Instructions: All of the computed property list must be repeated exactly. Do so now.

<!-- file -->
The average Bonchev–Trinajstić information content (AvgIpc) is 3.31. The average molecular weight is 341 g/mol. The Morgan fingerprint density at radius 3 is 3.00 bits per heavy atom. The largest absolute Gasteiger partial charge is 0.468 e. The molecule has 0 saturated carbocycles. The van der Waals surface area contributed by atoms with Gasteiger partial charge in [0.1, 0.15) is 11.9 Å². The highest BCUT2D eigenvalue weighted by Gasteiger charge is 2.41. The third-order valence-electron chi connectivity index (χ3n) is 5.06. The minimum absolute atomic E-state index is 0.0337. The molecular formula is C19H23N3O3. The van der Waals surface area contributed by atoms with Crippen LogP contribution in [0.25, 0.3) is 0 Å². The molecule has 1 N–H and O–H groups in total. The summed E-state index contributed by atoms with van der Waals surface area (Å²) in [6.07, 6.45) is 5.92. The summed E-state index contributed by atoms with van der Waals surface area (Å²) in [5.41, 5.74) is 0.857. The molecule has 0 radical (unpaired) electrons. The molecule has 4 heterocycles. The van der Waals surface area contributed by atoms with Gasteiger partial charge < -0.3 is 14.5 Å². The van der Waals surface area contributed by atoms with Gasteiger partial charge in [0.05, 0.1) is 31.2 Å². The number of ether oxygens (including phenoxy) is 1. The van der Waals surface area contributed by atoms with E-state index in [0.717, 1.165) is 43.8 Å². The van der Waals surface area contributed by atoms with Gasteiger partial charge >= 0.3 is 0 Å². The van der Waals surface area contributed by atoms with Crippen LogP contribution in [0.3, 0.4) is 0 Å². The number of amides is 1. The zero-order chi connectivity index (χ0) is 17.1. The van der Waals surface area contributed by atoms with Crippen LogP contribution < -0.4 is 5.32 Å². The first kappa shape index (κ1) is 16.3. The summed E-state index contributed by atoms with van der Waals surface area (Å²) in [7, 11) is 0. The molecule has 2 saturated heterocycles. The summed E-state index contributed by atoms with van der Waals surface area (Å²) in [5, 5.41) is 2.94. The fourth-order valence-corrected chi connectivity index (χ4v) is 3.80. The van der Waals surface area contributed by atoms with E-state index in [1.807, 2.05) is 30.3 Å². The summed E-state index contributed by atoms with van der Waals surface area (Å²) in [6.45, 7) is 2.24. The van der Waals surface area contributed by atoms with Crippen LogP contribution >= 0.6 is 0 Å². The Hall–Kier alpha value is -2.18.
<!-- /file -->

The average Bonchev–Trinajstić information content (AvgIpc) is 3.31. The average molecular weight is 341 g/mol. The Morgan fingerprint density at radius 3 is 3.00 bits per heavy atom. The largest absolute Gasteiger partial charge is 0.468 e. The molecule has 0 saturated carbocycles. The van der Waals surface area contributed by atoms with Gasteiger partial charge in [0.1, 0.15) is 11.9 Å². The highest BCUT2D eigenvalue weighted by Gasteiger charge is 2.41. The third-order valence-electron chi connectivity index (χ3n) is 5.06. The minimum absolute atomic E-state index is 0.0337. The molecular formula is C19H23N3O3. The van der Waals surface area contributed by atoms with Crippen LogP contribution in [0.25, 0.3) is 0 Å². The molecule has 1 N–H and O–H groups in total. The summed E-state index contributed by atoms with van der Waals surface area (Å²) in [6.07, 6.45) is 5.92. The summed E-state index contributed by atoms with van der Waals surface area (Å²) in [5.41, 5.74) is 0.857. The molecule has 0 radical (unpaired) electrons. The molecule has 4 heterocycles. The van der Waals surface area contributed by atoms with Gasteiger partial charge < -0.3 is 14.5 Å². The van der Waals surface area contributed by atoms with Gasteiger partial charge in [0.05, 0.1) is 31.2 Å². The number of ether oxygens (including phenoxy) is 1. The van der Waals surface area contributed by atoms with E-state index in [0.717, 1.165) is 43.8 Å². The van der Waals surface area contributed by atoms with Gasteiger partial charge >= 0.3 is 0 Å². The van der Waals surface area contributed by atoms with Crippen LogP contribution in [0.3, 0.4) is 0 Å². The number of amides is 1. The zero-order chi connectivity index (χ0) is 17.1. The van der Waals surface area contributed by atoms with Crippen LogP contribution < -0.4 is 5.32 Å². The first kappa shape index (κ1) is 16.3. The summed E-state index contributed by atoms with van der Waals surface area (Å²) in [7, 11) is 0. The molecule has 2 saturated heterocycles. The summed E-state index contributed by atoms with van der Waals surface area (Å²) in [5, 5.41) is 2.94. The fourth-order valence-corrected chi connectivity index (χ4v) is 3.80. The van der Waals surface area contributed by atoms with E-state index in [1.807, 2.05) is 30.3 Å². The summed E-state index contributed by atoms with van der Waals surface area (Å²) in [6.45, 7) is 2.24. The van der Waals surface area contributed by atoms with Crippen LogP contribution >= 0.6 is 0 Å². The Hall–Kier alpha value is -2.18.